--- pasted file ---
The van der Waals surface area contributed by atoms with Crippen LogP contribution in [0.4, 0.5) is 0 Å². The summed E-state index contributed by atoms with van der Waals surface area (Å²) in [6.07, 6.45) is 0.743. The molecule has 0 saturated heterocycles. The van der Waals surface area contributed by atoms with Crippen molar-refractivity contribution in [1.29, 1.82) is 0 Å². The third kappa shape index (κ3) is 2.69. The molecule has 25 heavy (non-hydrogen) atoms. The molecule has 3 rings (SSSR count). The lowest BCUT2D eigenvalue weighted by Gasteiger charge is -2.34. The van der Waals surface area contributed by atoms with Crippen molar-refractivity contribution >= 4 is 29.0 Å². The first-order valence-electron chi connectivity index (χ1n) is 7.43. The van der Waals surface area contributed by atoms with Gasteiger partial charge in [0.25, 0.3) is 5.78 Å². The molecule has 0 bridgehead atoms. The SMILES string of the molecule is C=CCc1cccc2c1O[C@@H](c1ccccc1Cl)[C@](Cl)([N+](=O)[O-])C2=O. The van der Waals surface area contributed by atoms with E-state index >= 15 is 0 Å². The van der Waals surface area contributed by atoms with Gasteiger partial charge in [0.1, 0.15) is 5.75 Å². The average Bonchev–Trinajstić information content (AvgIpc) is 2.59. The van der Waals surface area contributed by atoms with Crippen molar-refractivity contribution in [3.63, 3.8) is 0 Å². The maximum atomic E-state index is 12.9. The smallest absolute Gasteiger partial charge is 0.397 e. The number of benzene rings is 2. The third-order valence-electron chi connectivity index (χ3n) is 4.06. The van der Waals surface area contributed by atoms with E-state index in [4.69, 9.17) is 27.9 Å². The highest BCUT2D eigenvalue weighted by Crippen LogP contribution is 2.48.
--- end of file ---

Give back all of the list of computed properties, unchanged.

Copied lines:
The van der Waals surface area contributed by atoms with Crippen LogP contribution in [0.4, 0.5) is 0 Å². The summed E-state index contributed by atoms with van der Waals surface area (Å²) in [6.07, 6.45) is 0.743. The molecule has 0 saturated heterocycles. The van der Waals surface area contributed by atoms with Crippen molar-refractivity contribution in [1.29, 1.82) is 0 Å². The third kappa shape index (κ3) is 2.69. The molecule has 25 heavy (non-hydrogen) atoms. The molecule has 3 rings (SSSR count). The lowest BCUT2D eigenvalue weighted by Gasteiger charge is -2.34. The van der Waals surface area contributed by atoms with Crippen molar-refractivity contribution >= 4 is 29.0 Å². The first-order valence-electron chi connectivity index (χ1n) is 7.43. The van der Waals surface area contributed by atoms with Gasteiger partial charge in [0.25, 0.3) is 5.78 Å². The molecule has 0 bridgehead atoms. The SMILES string of the molecule is C=CCc1cccc2c1O[C@@H](c1ccccc1Cl)[C@](Cl)([N+](=O)[O-])C2=O. The van der Waals surface area contributed by atoms with E-state index >= 15 is 0 Å². The van der Waals surface area contributed by atoms with Gasteiger partial charge in [0.1, 0.15) is 5.75 Å². The average Bonchev–Trinajstić information content (AvgIpc) is 2.59. The van der Waals surface area contributed by atoms with Crippen molar-refractivity contribution in [3.63, 3.8) is 0 Å². The maximum atomic E-state index is 12.9. The smallest absolute Gasteiger partial charge is 0.397 e. The number of benzene rings is 2. The third-order valence-electron chi connectivity index (χ3n) is 4.06. The van der Waals surface area contributed by atoms with E-state index in [4.69, 9.17) is 27.9 Å². The highest BCUT2D eigenvalue weighted by Crippen LogP contribution is 2.48.